14. Shoes, 1981
In the 1950s, Warhol worked as a young commercial fashion illustrator in New York. Later in his life, he draw inspiration from those times to draw one of his more iconic painting. Truth be told, he loved to draw shoes, be it high heels, or any other form of shoes.
15. GREVY’s ZEBRA from Endangered Species Portfolio, 1983
Not only he was the one responsible for popularizing pop art, Warhol also was a vocal celebrity. He raised his for voice for a number of troubles, including endangered animals. His zebra painting is one of the 10 he made for a select group of endangered species.
16. Ingrid With Hat 1983
Ingrid Bergman is another popular celebrity that Warhol was obsessed with. This stunning portrait features his signature stylized manner and vibrant colors. The Ingrid Bergman series is made up of three types of screen prints.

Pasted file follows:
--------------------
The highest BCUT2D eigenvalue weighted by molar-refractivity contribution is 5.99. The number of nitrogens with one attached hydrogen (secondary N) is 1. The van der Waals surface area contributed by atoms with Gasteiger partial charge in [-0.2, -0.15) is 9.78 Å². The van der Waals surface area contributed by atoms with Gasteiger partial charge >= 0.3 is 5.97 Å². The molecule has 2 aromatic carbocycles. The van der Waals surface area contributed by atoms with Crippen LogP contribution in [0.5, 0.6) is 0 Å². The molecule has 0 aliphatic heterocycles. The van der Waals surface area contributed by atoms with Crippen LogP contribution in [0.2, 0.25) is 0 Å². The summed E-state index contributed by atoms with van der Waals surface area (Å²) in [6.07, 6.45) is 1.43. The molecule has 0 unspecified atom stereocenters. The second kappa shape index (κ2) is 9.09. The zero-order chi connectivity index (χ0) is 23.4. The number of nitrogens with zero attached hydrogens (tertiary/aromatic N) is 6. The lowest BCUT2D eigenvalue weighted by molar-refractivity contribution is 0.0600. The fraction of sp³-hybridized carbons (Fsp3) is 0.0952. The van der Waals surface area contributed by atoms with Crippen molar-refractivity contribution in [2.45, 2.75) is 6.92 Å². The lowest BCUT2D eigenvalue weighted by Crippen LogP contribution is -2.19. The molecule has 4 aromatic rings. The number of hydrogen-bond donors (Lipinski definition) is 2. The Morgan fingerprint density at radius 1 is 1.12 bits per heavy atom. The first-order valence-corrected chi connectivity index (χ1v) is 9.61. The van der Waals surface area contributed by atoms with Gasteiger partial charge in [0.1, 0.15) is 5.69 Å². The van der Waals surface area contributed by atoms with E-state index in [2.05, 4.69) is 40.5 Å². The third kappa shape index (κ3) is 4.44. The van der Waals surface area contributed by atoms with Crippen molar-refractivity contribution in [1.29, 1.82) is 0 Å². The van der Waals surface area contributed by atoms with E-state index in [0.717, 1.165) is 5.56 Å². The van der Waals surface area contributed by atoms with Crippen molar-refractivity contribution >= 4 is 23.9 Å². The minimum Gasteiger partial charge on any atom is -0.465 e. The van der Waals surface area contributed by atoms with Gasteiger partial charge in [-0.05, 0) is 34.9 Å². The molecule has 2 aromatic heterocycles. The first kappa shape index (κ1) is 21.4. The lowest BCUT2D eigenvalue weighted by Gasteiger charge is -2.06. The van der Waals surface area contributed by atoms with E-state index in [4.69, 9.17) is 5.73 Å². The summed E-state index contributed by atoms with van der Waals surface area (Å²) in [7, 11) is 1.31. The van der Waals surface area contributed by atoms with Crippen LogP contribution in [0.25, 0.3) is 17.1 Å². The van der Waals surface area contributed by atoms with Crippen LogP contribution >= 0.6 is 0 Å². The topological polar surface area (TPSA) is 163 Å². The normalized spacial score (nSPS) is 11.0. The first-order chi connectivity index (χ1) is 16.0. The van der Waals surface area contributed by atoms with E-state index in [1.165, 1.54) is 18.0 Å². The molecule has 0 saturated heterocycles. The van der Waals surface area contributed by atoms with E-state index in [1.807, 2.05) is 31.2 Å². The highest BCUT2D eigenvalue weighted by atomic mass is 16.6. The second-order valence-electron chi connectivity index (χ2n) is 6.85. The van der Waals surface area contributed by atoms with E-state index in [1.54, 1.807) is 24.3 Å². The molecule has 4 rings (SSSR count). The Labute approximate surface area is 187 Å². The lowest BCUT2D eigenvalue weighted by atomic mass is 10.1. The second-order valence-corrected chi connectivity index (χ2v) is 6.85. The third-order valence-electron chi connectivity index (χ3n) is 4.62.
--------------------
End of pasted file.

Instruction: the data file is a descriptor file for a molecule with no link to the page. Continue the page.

17. Rebel Without a Cause (James Dean) 1985
Warhol somehow managed to use even Japanese movie poster for inspiration. But when you have James Dean as model, you can do anything. This print was inspired by the massively successful Rebel Without a Cause movie poster.
18. Michael Jackson 1984
This portrait actually was the cover for the March 19, 1984 edition of Time magazine. Michael Jackson was on the cover, and Warhol was responsible for commissioning the portrait.
19. Letter to the World (The Kick) (Unique) 1986
In this painting, Warhol depicts Martha Graham, the mother of modern dance. She is performing a fluent kick, part of her dramatic dance called Letter to the World. This painting was made to commemorate the 16th anniversary of the Martha Graham Center of Contemporary Dance.
20. Annie Oakley 1986